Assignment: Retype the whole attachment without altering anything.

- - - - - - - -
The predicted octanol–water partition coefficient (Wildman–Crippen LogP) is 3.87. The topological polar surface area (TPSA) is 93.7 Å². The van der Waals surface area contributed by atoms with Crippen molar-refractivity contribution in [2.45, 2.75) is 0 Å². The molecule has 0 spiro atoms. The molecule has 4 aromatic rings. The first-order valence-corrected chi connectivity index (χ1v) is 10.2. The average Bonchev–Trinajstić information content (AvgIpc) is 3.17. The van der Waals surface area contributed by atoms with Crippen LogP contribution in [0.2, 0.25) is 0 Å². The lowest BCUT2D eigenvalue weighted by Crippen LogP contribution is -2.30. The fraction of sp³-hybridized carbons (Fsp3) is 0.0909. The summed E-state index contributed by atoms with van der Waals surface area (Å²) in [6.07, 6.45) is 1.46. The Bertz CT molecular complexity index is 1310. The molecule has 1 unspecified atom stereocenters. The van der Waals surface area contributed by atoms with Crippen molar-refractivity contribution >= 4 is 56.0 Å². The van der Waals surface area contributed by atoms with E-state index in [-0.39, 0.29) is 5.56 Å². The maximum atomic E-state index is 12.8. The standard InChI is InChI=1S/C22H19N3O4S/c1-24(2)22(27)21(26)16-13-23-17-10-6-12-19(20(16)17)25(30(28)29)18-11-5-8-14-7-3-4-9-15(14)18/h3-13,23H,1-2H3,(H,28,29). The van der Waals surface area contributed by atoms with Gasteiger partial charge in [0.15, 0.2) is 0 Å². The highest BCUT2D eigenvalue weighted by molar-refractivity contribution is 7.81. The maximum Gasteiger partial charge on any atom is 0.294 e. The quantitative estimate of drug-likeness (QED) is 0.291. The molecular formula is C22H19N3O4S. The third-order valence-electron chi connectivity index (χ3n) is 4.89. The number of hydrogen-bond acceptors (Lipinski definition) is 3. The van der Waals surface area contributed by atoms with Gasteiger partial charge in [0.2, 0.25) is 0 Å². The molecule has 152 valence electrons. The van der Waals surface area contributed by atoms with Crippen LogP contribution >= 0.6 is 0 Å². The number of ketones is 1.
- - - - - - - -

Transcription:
The predicted octanol–water partition coefficient (Wildman–Crippen LogP) is 3.87. The topological polar surface area (TPSA) is 93.7 Å². The van der Waals surface area contributed by atoms with Crippen molar-refractivity contribution in [2.45, 2.75) is 0 Å². The molecule has 0 spiro atoms. The molecule has 4 aromatic rings. The first-order valence-corrected chi connectivity index (χ1v) is 10.2. The average Bonchev–Trinajstić information content (AvgIpc) is 3.17. The van der Waals surface area contributed by atoms with Crippen LogP contribution in [0.2, 0.25) is 0 Å². The lowest BCUT2D eigenvalue weighted by Crippen LogP contribution is -2.30. The fraction of sp³-hybridized carbons (Fsp3) is 0.0909. The summed E-state index contributed by atoms with van der Waals surface area (Å²) in [6.07, 6.45) is 1.46. The Bertz CT molecular complexity index is 1310. The molecule has 1 unspecified atom stereocenters. The van der Waals surface area contributed by atoms with Crippen molar-refractivity contribution >= 4 is 56.0 Å². The van der Waals surface area contributed by atoms with E-state index in [-0.39, 0.29) is 5.56 Å². The maximum atomic E-state index is 12.8. The standard InChI is InChI=1S/C22H19N3O4S/c1-24(2)22(27)21(26)16-13-23-17-10-6-12-19(20(16)17)25(30(28)29)18-11-5-8-14-7-3-4-9-15(14)18/h3-13,23H,1-2H3,(H,28,29). The van der Waals surface area contributed by atoms with Gasteiger partial charge in [0.15, 0.2) is 0 Å². The highest BCUT2D eigenvalue weighted by molar-refractivity contribution is 7.81. The maximum Gasteiger partial charge on any atom is 0.294 e. The quantitative estimate of drug-likeness (QED) is 0.291. The molecular formula is C22H19N3O4S. The third-order valence-electron chi connectivity index (χ3n) is 4.89. The number of hydrogen-bond acceptors (Lipinski definition) is 3. The van der Waals surface area contributed by atoms with Gasteiger partial charge in [0.2, 0.25) is 0 Å². The molecule has 152 valence electrons. The van der Waals surface area contributed by atoms with Crippen LogP contribution >= 0.6 is 0 Å². The number of ketones is 1.